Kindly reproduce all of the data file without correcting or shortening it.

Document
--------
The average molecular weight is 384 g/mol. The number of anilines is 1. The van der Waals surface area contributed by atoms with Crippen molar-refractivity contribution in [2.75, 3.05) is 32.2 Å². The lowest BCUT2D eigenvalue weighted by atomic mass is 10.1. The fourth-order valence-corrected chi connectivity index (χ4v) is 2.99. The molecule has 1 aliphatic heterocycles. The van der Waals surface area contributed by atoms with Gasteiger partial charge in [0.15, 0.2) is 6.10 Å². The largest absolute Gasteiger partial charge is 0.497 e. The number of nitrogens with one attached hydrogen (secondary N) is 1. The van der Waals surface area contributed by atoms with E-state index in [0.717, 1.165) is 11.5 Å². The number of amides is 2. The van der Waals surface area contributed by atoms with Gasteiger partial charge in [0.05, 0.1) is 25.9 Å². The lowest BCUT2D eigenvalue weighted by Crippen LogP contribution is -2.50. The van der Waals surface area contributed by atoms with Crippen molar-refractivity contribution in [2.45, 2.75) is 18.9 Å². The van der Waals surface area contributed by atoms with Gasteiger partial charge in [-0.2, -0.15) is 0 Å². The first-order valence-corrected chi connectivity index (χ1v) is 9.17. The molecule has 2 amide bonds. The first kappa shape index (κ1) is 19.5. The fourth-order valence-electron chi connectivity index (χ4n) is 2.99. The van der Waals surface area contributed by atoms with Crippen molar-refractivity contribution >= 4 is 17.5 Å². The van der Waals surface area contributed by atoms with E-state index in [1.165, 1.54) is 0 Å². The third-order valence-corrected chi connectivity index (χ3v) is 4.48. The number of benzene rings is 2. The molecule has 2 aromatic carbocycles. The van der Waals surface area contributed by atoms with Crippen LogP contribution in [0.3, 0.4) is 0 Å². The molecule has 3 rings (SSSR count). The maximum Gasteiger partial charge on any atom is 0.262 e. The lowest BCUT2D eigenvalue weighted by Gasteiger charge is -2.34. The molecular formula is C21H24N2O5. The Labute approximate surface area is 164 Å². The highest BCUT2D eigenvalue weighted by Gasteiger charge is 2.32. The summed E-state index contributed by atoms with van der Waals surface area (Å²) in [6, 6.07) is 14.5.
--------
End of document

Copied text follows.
The average molecular weight is 384 g/mol. The number of anilines is 1. The van der Waals surface area contributed by atoms with Crippen molar-refractivity contribution in [2.75, 3.05) is 32.2 Å². The lowest BCUT2D eigenvalue weighted by atomic mass is 10.1. The fourth-order valence-corrected chi connectivity index (χ4v) is 2.99. The molecule has 1 aliphatic heterocycles. The van der Waals surface area contributed by atoms with Gasteiger partial charge in [0.15, 0.2) is 6.10 Å². The largest absolute Gasteiger partial charge is 0.497 e. The number of nitrogens with one attached hydrogen (secondary N) is 1. The van der Waals surface area contributed by atoms with E-state index in [0.717, 1.165) is 11.5 Å². The number of amides is 2. The van der Waals surface area contributed by atoms with Gasteiger partial charge in [0.05, 0.1) is 25.9 Å². The lowest BCUT2D eigenvalue weighted by Crippen LogP contribution is -2.50. The van der Waals surface area contributed by atoms with Crippen molar-refractivity contribution in [2.45, 2.75) is 18.9 Å². The van der Waals surface area contributed by atoms with Gasteiger partial charge in [-0.2, -0.15) is 0 Å². The first-order valence-corrected chi connectivity index (χ1v) is 9.17. The molecule has 2 amide bonds. The first kappa shape index (κ1) is 19.5. The fourth-order valence-electron chi connectivity index (χ4n) is 2.99. The van der Waals surface area contributed by atoms with Crippen molar-refractivity contribution >= 4 is 17.5 Å². The van der Waals surface area contributed by atoms with E-state index in [1.165, 1.54) is 0 Å². The third-order valence-corrected chi connectivity index (χ3v) is 4.48. The number of benzene rings is 2. The molecule has 2 aromatic carbocycles. The van der Waals surface area contributed by atoms with Crippen LogP contribution in [0.3, 0.4) is 0 Å². The molecule has 3 rings (SSSR count). The maximum Gasteiger partial charge on any atom is 0.262 e. The lowest BCUT2D eigenvalue weighted by Gasteiger charge is -2.34. The molecular formula is C21H24N2O5. The Labute approximate surface area is 164 Å². The highest BCUT2D eigenvalue weighted by Gasteiger charge is 2.32. The summed E-state index contributed by atoms with van der Waals surface area (Å²) in [6, 6.07) is 14.5.